FORT WORTH, Texas — One thing Rachel Moreno knows for sure is that she is always going to love her child.

“God gave her to me and I’m gonna love her until I can’t love her anymore,” Moreno said. 

This was true even when she did not fully understand them when they first came out.

“I would shut her down really quick and I would tell her, you’re going through a stage, you’re going through a phase, you’re confused,” she said.

At that point, it was easier to be in denial and wait for something to change.

“Any time I tried to really even sit down and mention the community or explain the community, it was one of those, 'No, it’s not right,'” said Lysa Alvarado.

According to Moreno, this was because in the Latinx culture, factors like religion, family, tradition and machismo can make it very difficult to accept or support individuals who identify as LGBTQ+.

“Growing up Latina, I was always told being gay was wrong. I was never told why it was wrong, so it was so ingrained in me,” said Moreno.

For them not having their mother’s support during the teen years led to mental health issues. They understood it was not intentional, as it was hard for their mom to change lifelong beliefs and be open to their family during that time.

“Especially in the Hispanic community, being gay is not right, so I don’t blame my mom,” said Alvarado, who identifies as pansexual and non-binary.

However, seeing them struggle gave Moreno the courage and strength to step outside of the norm of their circle. It made her brave to be transparent about the way they identified without looking back.

“It was a relief that I was okay and the she could finally breathe and tell me, 'Mom, this is what I’m going through, this is what I’m feeling, this is who I am,'” recalled Moreno.

They were always close, but that made them closer than ever, taking every opportunity they can to bond.

“I think that’s beautiful because you can’t change the world overnight, but you can start by changing yourself,” said Alvarado.

Using their experience for a higher good, Moreno decided to become an advocate for the Latinx LGBTQ+ community in Fort Worth, helping mothers who struggle with becoming allies for their children due to fear of the community shaming like she once did.

“I don’t want other Latino families to feel like they’re embarrassed to come out and talk about it. I don’t want parents to feel like there’s nowhere to go. If I’ve got questions, who do I ask? What questions do I ask?” said Moreno.

She is one of few Spanish speaking advocates in the Fort Worth area who helps organizations like LGBTQ Saves offer resources that educate Latinx families, but most importantly save lives.

“You know, coming forward and asking for resources and saving their own child’s lives, that’s all that matters,” said Sharon Herrera, founder and executive director of the organization.

According to Herrera, in more recent years, Latinx mothers have reached out to the organization and the number of Latinx LGBTQ youth who have reached out has increased up to three times (from about 5%-27%) since the start of the pandemic in 2020. Most of the parents who reached out during that time were also looking for assistance in Spanish. 

"The biggest struggle for them is the language,” shared the military veteran, who recently received a Pride Proclamation from the city of Fort Worth on behalf of the LGBTQ+ community, acknowledging her work with LGBTQ Saves and advancement of the LGBTQ+ community in Tarrant County.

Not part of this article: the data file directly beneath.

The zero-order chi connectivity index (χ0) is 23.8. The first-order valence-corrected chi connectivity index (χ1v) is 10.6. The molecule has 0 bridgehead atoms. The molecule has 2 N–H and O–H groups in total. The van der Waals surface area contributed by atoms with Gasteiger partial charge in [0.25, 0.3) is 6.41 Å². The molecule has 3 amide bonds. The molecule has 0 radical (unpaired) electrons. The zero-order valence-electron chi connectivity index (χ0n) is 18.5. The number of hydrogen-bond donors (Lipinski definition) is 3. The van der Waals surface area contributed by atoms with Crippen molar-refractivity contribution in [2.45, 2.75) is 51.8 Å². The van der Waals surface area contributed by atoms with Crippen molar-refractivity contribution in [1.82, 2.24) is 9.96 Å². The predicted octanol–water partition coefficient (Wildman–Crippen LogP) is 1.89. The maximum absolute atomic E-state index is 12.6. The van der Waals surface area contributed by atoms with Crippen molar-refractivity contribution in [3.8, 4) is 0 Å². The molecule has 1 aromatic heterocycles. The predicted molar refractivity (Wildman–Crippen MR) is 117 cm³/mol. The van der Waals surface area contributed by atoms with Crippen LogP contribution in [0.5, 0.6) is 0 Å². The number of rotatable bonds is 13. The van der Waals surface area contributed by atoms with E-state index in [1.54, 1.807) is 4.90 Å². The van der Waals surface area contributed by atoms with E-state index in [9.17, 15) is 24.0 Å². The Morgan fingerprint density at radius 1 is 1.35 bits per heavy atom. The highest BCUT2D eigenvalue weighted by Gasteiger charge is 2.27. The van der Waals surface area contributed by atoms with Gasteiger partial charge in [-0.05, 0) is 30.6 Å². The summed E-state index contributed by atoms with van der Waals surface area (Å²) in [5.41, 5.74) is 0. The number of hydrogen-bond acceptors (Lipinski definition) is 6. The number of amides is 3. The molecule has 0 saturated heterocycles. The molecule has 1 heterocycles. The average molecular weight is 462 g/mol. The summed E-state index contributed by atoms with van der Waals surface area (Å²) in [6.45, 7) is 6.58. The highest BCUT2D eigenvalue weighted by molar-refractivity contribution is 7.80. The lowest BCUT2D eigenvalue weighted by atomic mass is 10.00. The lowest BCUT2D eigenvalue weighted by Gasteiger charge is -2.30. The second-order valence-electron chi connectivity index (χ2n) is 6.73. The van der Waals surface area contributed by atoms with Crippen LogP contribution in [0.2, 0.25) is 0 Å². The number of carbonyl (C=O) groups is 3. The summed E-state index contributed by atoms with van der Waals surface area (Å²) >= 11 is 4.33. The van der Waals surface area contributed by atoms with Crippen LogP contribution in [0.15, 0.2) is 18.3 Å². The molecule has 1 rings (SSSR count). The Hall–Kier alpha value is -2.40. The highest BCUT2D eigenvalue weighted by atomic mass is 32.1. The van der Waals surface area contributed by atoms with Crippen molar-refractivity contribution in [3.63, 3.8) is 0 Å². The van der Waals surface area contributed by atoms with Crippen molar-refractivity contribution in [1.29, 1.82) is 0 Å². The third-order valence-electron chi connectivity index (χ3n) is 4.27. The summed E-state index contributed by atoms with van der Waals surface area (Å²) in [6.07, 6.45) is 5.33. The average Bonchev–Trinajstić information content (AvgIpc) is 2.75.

Herrera is a military veteran who founded the organization in 2010 because she struggled with coming out herself during her teen years, and that led to a suicide attempt she said was triggered by a priest she spoke with about what she was experiencing. 

Her main goal is to provide safe spaces and prevent youths from feeling like there is no hope for them if they do not have support around them.

“I’m doing this because of what happened to me and I don’t want another child to suffer like that, to think that’s their only choice, that their world can get that dark and they have to take their life. So yeah, I’m just trying to save lives,” said Herrera.

However, the number of fathers involved is still a number she hopes to see improve.

“In our community, a lot of mothers that have reached out are struggling with that piece, or the child, you know, like my dad, ignores me or my dad doesn’t accept me. I’ve had some children eventually like two or three years later saying dad is finally coming around, but the child is so much older. So I’d like to say there is a glimmer of hope,” she added.

Moreno agrees that one of the biggest reasons some Latinx families with LGBTQ youth are not as open or educated on the topic is the lack of resources in Spanish available to them.

“We definitely have a community that is very limited because of those language barriers,” she said.

This is why Moreno is glad to be a madre (mother) who became an ally. Yet, she looks forward to and is working towards seeing the day when race or background is not an extra barrier for LGBTQ+ youth to break, so they can focus on their talents and living their best life, being proud of who they are.

More information on LGBTQ+ Saves and resources can be found on their site, including their recently added tab with information in Spanish. 

CORRECTION: A previous version of this story misidentified Lysa Alvarado with the wrong pronouns. It has since been updated.